Meet the Godmother of Korean Cuisine Chef Cho Hee-sook
Chef Cho Hee-sook currently heads up Michelin Star restaurant Hansikgonggan, in Seoul, where she specialises in Royal Court cuisine with an eight-course style menu that has been served up as far back as the Joseon dynasty. Known as the Godmother of Korean cooking, Chef Cho Hee-sook has been honing her craft for more than 40 years and is committed to mentoring the next generation of culinary stars in traditional cuisine. Her talents haven’t gone unnoticed. Honored with the Asia’s Best Female Chef in 2020, the award marked her position as one of the world’s top talents. More recently, she has been awarded the inaugural MICHELIN Mentor Chef Award in 2021.
Aspire Lifestyles: Who has influenced your cooking style or philosophy?
Chef Cho Hee-sook: I learned the basics of Korean food from Chairman Lee Mal-Soon of the Korean Traditional Food Research Association. Ms. Lee Mal-Soon has been studying noble and formal Korean cuisine for more than 35 years and is still passing down to young chefs. And Ms. Lee Mal-Soon’s teaching became the cornerstone of my culinary philosophy. She has made me realize the importance of keeping the Korean taste and style in the midst of the development and change of the times. While keeping the tradition of traditional Korean formal cuisine that I learned from Ms. Lee Mal-Soon, I have steadily studied how to implement my own cuisine that no one has ever tried.
AL: What do you want the world to know about the cuisine of your country and the cuisine of your restaurant?
CH: Hansikgonggan is a restaurant that keeps to the basics of Korean food. While making it as traditional as possible, we are doing a lot of research so that people around the world can enjoy it together.
We try to provide the familiar food for locals while using the various recipes such as boiling, baking, frying, or steaming, but we make the most taste from the ingredients without using excessive seasoning as the basic recipe of traditional Korean cuisine. We make this cuisine as simple and light as possible as opposed to modern strong flavored and spicy Korean food, as we keep to the basics of Korean traditional food.
I feel the necessity of restaurants like Hansikgonggan, which lead people to experience the reinterpreted traditional Korean food as fine dining, for foreigners who want to know Korean food and for Koreans who want to taste the new Korean cuisine. And I hope more people around the world can enjoy it.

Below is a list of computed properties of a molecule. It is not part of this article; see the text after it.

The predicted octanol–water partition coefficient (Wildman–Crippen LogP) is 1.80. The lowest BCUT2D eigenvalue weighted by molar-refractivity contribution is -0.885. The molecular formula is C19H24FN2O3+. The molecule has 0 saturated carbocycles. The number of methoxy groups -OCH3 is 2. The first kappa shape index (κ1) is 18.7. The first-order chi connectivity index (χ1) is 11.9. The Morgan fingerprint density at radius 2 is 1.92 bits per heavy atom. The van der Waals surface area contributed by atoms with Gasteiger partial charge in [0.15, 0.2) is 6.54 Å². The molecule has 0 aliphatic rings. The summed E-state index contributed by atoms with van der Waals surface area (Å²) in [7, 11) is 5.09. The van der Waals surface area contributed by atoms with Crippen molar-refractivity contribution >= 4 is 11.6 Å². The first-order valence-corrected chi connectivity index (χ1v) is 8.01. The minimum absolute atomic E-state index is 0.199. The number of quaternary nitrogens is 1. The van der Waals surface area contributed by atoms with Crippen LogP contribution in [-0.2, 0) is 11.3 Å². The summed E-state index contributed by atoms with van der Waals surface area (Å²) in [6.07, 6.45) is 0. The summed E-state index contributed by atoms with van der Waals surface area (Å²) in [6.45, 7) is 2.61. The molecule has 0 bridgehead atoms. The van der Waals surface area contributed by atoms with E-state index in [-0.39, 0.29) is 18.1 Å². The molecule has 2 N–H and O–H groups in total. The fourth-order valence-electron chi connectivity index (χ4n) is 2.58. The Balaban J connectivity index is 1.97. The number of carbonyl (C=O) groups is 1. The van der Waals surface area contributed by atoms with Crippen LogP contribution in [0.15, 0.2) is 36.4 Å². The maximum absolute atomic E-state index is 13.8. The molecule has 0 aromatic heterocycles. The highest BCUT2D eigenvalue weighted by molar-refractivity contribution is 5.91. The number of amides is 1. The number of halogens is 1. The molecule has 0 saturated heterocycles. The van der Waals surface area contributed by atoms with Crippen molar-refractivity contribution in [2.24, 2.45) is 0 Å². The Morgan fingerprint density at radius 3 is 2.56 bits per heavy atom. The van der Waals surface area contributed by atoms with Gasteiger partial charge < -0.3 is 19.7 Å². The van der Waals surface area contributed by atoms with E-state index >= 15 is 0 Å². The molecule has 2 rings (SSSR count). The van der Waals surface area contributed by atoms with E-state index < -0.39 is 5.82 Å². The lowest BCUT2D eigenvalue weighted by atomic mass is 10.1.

AL: What is the most important value you teach your kitchen team?
CH: I always emphasize that as a cook, our team should always be proud of themselves and have a serious sense of responsibility. We should always cherish the environment as well as the guests who will eat our dishes.
Many people follow new trends. But there is no end. I’ve been cooking for over 40 years, and have tried many things, but the cooking eventually goes back to its own place. Therefore, it’s important to keep the basics, not to lose it.
AL: What has been your most memorable food destination (city/country)? Why?
CH: I visit Japan relatively often. I was able to experience the taste and service of artisan sprit both in the good restaurants which were planned and even in small restaurant on the street which I inadvertently visited.
AL: As the COVID pandemic has forced the industry to change on so many levels – what was the most important detail or aspect of service/experience for you that you wanted to keep the same upon reopening? What were the main things you felt you needed to change/adapt?
CH: Now that we know the hygiene rules and lifestyle to beat the COVID-19 virus, we need to keep up with it, so that COVID era shouldn’t be repeated. And we can deal with it promptly from experience even if another virus comes.
AL: Some Chefs we have seen take to supporting food banks, feeding those in need and truly taking an incredibly challenging time and finding ways to adapt and give back – do you think with these focuses in mind that the culinary industry will ever go back to the “way it was”?
CH: Observations, which predict that the world before and after COVID-19 will be different, are very dominant. It’s likely to divide into what remains as in the past or what needs to be changed. After all, humans are part of nature and need to be changed and adapt to change. The restaurant industry has also been moving fast to meet the trend of predicted changes.
It seems to be the trend to prepare for the mainstream of the online market and food delivery. There will be some crucial movements, however we will also have to consider the part of not accepting the quality or dissatisfaction from the food we get delivered. Since people don’t focus on eating only, rather have a strong social tendency to talk, gather, and share affection. Therefore, we cannot exclude the offline restaurant market where the taste and service are provided, so we really want to go. As for the online and offline composition of the restaurant market, I think it is difficult to affirm the percentage under the current situation.
AL: As a Chef at a top restaurant, you likely always go at a very fast pace. Did you enjoy the “downtime” of quarantine and what did you do to fill your time?
CH: We are repairing and supplementing various facilities that we had previously been unable to handle due to lack of time and manpower. We are preparing for the moment when it backs to normal by changing the interior and developing new menus to taste, so that customers can feel a brighter and cleaner atmosphere when they come back.